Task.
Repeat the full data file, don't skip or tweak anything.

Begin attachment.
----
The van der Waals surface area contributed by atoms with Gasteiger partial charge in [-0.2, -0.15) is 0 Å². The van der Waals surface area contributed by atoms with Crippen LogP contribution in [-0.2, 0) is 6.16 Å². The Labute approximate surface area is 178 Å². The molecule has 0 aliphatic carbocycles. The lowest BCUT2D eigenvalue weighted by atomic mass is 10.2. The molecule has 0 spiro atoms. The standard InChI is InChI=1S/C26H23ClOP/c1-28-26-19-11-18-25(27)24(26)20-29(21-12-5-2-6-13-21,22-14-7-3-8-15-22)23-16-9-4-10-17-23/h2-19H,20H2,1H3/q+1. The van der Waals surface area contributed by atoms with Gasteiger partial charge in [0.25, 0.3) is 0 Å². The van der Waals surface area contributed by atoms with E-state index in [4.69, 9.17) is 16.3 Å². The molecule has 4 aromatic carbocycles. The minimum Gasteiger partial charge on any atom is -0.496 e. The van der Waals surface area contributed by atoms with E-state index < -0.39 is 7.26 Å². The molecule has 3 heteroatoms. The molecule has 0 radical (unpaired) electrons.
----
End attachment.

The van der Waals surface area contributed by atoms with Gasteiger partial charge in [-0.2, -0.15) is 0 Å². The van der Waals surface area contributed by atoms with Crippen LogP contribution in [-0.2, 0) is 6.16 Å². The Labute approximate surface area is 178 Å². The molecule has 0 aliphatic carbocycles. The lowest BCUT2D eigenvalue weighted by atomic mass is 10.2. The molecule has 0 spiro atoms. The standard InChI is InChI=1S/C26H23ClOP/c1-28-26-19-11-18-25(27)24(26)20-29(21-12-5-2-6-13-21,22-14-7-3-8-15-22)23-16-9-4-10-17-23/h2-19H,20H2,1H3/q+1. The van der Waals surface area contributed by atoms with Gasteiger partial charge in [0.25, 0.3) is 0 Å². The van der Waals surface area contributed by atoms with E-state index in [4.69, 9.17) is 16.3 Å². The molecule has 4 aromatic carbocycles. The minimum Gasteiger partial charge on any atom is -0.496 e. The van der Waals surface area contributed by atoms with E-state index < -0.39 is 7.26 Å². The molecule has 3 heteroatoms. The molecule has 0 radical (unpaired) electrons.